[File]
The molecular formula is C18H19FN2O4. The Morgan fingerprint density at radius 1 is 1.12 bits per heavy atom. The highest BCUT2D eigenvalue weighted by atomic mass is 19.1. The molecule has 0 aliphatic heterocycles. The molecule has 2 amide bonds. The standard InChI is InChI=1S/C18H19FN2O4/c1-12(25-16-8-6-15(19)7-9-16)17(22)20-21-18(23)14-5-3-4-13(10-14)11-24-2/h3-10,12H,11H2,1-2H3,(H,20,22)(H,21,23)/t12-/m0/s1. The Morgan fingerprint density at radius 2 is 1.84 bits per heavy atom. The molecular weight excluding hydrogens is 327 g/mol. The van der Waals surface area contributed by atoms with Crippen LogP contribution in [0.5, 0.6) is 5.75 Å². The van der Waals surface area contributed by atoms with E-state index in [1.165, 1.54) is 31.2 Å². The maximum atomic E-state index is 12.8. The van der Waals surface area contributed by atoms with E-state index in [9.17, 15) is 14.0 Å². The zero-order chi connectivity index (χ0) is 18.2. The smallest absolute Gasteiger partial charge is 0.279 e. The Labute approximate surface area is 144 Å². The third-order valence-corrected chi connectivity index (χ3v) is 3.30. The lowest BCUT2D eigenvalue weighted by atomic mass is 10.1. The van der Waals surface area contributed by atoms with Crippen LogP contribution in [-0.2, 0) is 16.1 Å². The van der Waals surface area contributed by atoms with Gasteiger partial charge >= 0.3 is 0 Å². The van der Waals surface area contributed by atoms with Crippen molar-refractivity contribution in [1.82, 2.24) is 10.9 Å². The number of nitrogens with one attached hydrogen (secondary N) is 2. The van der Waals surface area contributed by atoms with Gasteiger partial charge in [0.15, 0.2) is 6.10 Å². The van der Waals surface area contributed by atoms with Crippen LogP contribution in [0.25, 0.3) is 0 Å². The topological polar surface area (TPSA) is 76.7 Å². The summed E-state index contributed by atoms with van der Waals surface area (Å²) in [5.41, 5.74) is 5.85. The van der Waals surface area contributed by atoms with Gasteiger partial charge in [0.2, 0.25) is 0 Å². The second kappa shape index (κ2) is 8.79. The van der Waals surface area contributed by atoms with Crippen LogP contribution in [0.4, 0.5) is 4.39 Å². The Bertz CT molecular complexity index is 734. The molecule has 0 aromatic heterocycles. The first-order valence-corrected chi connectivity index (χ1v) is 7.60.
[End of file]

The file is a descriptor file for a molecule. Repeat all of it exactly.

The molecular formula is C18H19FN2O4. The Morgan fingerprint density at radius 1 is 1.12 bits per heavy atom. The highest BCUT2D eigenvalue weighted by atomic mass is 19.1. The molecule has 0 aliphatic heterocycles. The molecule has 2 amide bonds. The standard InChI is InChI=1S/C18H19FN2O4/c1-12(25-16-8-6-15(19)7-9-16)17(22)20-21-18(23)14-5-3-4-13(10-14)11-24-2/h3-10,12H,11H2,1-2H3,(H,20,22)(H,21,23)/t12-/m0/s1. The Morgan fingerprint density at radius 2 is 1.84 bits per heavy atom. The molecular weight excluding hydrogens is 327 g/mol. The van der Waals surface area contributed by atoms with Crippen LogP contribution in [0.5, 0.6) is 5.75 Å². The van der Waals surface area contributed by atoms with E-state index in [1.165, 1.54) is 31.2 Å². The maximum atomic E-state index is 12.8. The van der Waals surface area contributed by atoms with E-state index in [9.17, 15) is 14.0 Å². The zero-order chi connectivity index (χ0) is 18.2. The smallest absolute Gasteiger partial charge is 0.279 e. The Labute approximate surface area is 144 Å². The third-order valence-corrected chi connectivity index (χ3v) is 3.30. The lowest BCUT2D eigenvalue weighted by atomic mass is 10.1. The van der Waals surface area contributed by atoms with Crippen LogP contribution in [-0.2, 0) is 16.1 Å². The van der Waals surface area contributed by atoms with Gasteiger partial charge >= 0.3 is 0 Å². The van der Waals surface area contributed by atoms with Crippen molar-refractivity contribution in [1.82, 2.24) is 10.9 Å². The number of nitrogens with one attached hydrogen (secondary N) is 2. The van der Waals surface area contributed by atoms with Gasteiger partial charge in [0.15, 0.2) is 6.10 Å². The van der Waals surface area contributed by atoms with Crippen LogP contribution in [0.25, 0.3) is 0 Å². The topological polar surface area (TPSA) is 76.7 Å². The summed E-state index contributed by atoms with van der Waals surface area (Å²) in [5.41, 5.74) is 5.85. The van der Waals surface area contributed by atoms with Gasteiger partial charge in [0.2, 0.25) is 0 Å². The second kappa shape index (κ2) is 8.79. The van der Waals surface area contributed by atoms with Crippen LogP contribution in [0.4, 0.5) is 4.39 Å². The Bertz CT molecular complexity index is 734. The molecule has 0 aromatic heterocycles. The first-order valence-corrected chi connectivity index (χ1v) is 7.60.